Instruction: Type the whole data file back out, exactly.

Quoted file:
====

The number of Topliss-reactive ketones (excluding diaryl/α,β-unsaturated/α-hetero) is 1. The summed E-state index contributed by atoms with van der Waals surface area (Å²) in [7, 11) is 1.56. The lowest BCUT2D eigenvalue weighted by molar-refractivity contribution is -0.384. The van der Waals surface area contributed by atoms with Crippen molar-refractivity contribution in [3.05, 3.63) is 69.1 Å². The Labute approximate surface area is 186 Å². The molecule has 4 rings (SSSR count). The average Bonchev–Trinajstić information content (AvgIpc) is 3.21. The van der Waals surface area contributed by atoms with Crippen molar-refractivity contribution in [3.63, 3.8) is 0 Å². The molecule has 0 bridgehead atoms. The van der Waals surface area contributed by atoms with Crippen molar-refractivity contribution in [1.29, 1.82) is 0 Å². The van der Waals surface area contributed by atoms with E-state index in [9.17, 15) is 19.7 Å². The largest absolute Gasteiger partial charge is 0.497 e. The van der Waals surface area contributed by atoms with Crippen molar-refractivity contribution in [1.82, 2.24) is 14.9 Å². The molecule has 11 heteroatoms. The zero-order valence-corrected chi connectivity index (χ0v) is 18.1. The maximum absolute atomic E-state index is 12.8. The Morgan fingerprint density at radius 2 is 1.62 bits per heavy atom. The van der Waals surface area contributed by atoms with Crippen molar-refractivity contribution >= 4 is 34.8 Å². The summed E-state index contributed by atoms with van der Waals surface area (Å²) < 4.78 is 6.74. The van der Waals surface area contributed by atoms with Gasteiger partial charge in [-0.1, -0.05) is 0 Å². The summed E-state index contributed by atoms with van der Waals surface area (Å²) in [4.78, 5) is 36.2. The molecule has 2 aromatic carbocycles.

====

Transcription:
The number of Topliss-reactive ketones (excluding diaryl/α,β-unsaturated/α-hetero) is 1. The summed E-state index contributed by atoms with van der Waals surface area (Å²) in [7, 11) is 1.56. The lowest BCUT2D eigenvalue weighted by molar-refractivity contribution is -0.384. The van der Waals surface area contributed by atoms with Crippen molar-refractivity contribution in [3.05, 3.63) is 69.1 Å². The Labute approximate surface area is 186 Å². The molecule has 4 rings (SSSR count). The average Bonchev–Trinajstić information content (AvgIpc) is 3.21. The van der Waals surface area contributed by atoms with Crippen molar-refractivity contribution in [3.63, 3.8) is 0 Å². The molecule has 0 bridgehead atoms. The van der Waals surface area contributed by atoms with Crippen molar-refractivity contribution in [1.29, 1.82) is 0 Å². The van der Waals surface area contributed by atoms with E-state index in [9.17, 15) is 19.7 Å². The largest absolute Gasteiger partial charge is 0.497 e. The van der Waals surface area contributed by atoms with Crippen molar-refractivity contribution in [1.82, 2.24) is 14.9 Å². The molecule has 11 heteroatoms. The zero-order valence-corrected chi connectivity index (χ0v) is 18.1. The maximum absolute atomic E-state index is 12.8. The Morgan fingerprint density at radius 2 is 1.62 bits per heavy atom. The van der Waals surface area contributed by atoms with Crippen molar-refractivity contribution >= 4 is 34.8 Å². The summed E-state index contributed by atoms with van der Waals surface area (Å²) < 4.78 is 6.74. The van der Waals surface area contributed by atoms with Gasteiger partial charge in [-0.1, -0.05) is 0 Å². The summed E-state index contributed by atoms with van der Waals surface area (Å²) in [4.78, 5) is 36.2. The molecule has 2 aromatic carbocycles.